Debate over America Movil fine masks competitive development in Mexico
- Incumbent's Telnor unit fined $70m for wholesale failings
- Industry watchers question whether move will change telco's behaviour
- But change is already coming to Mexico...probably as quickly as is realistic
When it comes to telecoms regulation, you can't please all of the people all of the time...and when it comes to anti-monopoly rules, it appears that it's a tough ask to please any of the people any of the time.
Take this week's announcement from America Movil that part of its fixed-line domestic business – Teléfonos del Noroeste, or Telnor – has been slapped with a hefty fine for failing to disclose required information to wholesale customers. The telco itself is incandescent with rage, referring to the penalty as "disproportionate" in a stock market disclosure, but elsewhere certain industry watchers have questioned whether it is a substantial enough sum to persuade the telco to alter its behaviour.
1.3 billion pesos, or close to US$70 million at today's exchange rates, is a significant sum by anyone's standards.
Perhaps it smarts less when you are a company with an annual turnover in excess of 102 trillion pesos, as is the America Movil group, MXN285 billion of which is generated in Mexico. However, according to Reuters, the fine represents 6% of Telnor's revenue.
The newswire quoted Recon Analytics' Roger Entner as saying that the sum is unlikely to be sufficient to change the conduct of a deep-pocketed company like America Movil. Cue various media outlets claiming that the regulator hasn't gone far enough and calling for more stringent measures.
Hmmm. If I were fined 6% of my annual income, which is not quite in the hundreds of millions of dollars yet, I'm not sure I would be quite so blasé. And indeed, America Movil is not taking it lying down.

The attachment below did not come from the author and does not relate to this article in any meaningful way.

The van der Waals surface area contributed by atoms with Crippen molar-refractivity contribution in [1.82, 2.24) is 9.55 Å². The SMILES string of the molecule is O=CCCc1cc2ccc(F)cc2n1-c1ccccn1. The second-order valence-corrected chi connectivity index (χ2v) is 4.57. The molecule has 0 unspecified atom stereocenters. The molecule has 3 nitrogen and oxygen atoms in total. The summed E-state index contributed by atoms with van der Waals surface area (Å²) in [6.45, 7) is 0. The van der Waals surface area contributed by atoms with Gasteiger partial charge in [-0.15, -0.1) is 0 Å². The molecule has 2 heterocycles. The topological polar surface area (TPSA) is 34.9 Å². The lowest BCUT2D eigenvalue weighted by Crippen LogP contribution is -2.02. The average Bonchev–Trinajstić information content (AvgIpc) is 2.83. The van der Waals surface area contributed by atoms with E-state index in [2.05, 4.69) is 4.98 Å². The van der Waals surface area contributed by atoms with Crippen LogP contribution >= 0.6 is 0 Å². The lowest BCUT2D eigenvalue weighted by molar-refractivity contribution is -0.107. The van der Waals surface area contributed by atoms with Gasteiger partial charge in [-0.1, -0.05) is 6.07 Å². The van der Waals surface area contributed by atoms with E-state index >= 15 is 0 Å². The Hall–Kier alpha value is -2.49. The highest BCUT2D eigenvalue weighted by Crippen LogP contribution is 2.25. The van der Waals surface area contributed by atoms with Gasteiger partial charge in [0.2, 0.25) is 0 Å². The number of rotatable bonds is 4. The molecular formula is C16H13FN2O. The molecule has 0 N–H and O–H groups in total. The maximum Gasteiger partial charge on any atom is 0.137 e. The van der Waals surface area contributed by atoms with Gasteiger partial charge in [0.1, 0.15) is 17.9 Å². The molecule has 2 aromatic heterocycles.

"Due to the lack of a due process, América Móvil and Telnor do not share the way the proceeding was conducted, nor the resolution approved by the IFT's commissioners and will exercise all legal remedies to challenge it," America Movil said. "This arbitrary, illegal and disproportionate fine affects the legal certainty in a sector that requires important investments for its development."
That last point is certainly true; the Mexican market does require investment, and it is to that end that the authorities there have made great efforts to curb America Movil's market dominance in recent years. The telco has been subject to various asymmetric regulations, dating back half a dozen years, and is currently – reluctantly – carrying out a regulatory-driven functional separation plan that will see Telnor and sister operating company Telmex to set up new companies to provide wholesale services.
But there are understandably questions over whether these and other regulations have made an impact on competition in the market. And you only have to look at the shape of the market to see why.
As of the middle of last year, America Movil's share of the Mexican fixed-line market stood at more than 56%, according to the regulator. TV and media companies Grupo Televisa and Megacable remain its only real competitors, claiming 21% and 10.5% respectively.
If rival players can't get access to the information they need to buy wholesale services from America Movil businesses, then it will of course be much harder for them to build market share. This latest fine imposed on Telnor centres on the lack of availability of information related to passive infrastructure and dates back to September 2017, incidentally. The IFT ruled that 60% of the information required on ducts and poles was missing from the electronic management system used to request wholesale services from Telnor.
But imposing fines on the incumbent seems to be having little impact. Telmex landed a fine almost twice as big as the one announced today in late 2018 for failing to meet quality expectations in wholesale services back in 2013-2014. America Movil also described that penalty as "illegal and disproportionate," and made the same claim about such fines affecting legal certainty and therefore investment.
A fine imposed on America Movil several years after the fact is of little use to rival players trying to build their own fixed-line businesses through wholesale services.
Change is coming, albeit slowly...although it was probably unrealistic to expect anything quicker. America Movil's market share has by fallen by 15% over five years. Televisa and Megacable are working hard to build on their pay TV strengths and bundle services, while at the same time both have bought up fibre assets in recent months. They need a little help from the regulator, for sure, but endless debate over the size of fines imposed on the incumbent will not be the deciding factor in driving competition.
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